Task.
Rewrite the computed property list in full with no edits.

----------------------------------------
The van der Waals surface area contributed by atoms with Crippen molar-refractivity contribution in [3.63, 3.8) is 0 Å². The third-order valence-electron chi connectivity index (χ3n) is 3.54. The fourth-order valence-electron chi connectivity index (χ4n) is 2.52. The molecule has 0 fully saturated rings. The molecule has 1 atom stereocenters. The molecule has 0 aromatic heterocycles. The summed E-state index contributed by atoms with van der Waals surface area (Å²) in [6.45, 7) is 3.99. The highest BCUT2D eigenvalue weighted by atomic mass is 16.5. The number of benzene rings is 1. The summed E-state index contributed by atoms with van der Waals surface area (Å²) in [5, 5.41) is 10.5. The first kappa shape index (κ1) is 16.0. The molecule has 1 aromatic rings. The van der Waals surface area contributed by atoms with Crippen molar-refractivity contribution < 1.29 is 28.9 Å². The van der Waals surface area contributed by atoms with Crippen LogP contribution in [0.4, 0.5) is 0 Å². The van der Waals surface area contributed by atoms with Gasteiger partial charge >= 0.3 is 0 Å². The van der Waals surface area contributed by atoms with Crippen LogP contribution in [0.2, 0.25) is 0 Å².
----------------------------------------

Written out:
The van der Waals surface area contributed by atoms with Crippen molar-refractivity contribution in [3.63, 3.8) is 0 Å². The third-order valence-electron chi connectivity index (χ3n) is 3.54. The fourth-order valence-electron chi connectivity index (χ4n) is 2.52. The molecule has 0 fully saturated rings. The molecule has 1 atom stereocenters. The molecule has 0 aromatic heterocycles. The summed E-state index contributed by atoms with van der Waals surface area (Å²) in [6.45, 7) is 3.99. The highest BCUT2D eigenvalue weighted by atomic mass is 16.5. The number of benzene rings is 1. The summed E-state index contributed by atoms with van der Waals surface area (Å²) in [5, 5.41) is 10.5. The first kappa shape index (κ1) is 16.0. The molecule has 1 aromatic rings. The van der Waals surface area contributed by atoms with Crippen molar-refractivity contribution < 1.29 is 28.9 Å². The van der Waals surface area contributed by atoms with Crippen LogP contribution in [0.4, 0.5) is 0 Å². The van der Waals surface area contributed by atoms with Gasteiger partial charge >= 0.3 is 0 Å². The van der Waals surface area contributed by atoms with Crippen LogP contribution in [0.2, 0.25) is 0 Å².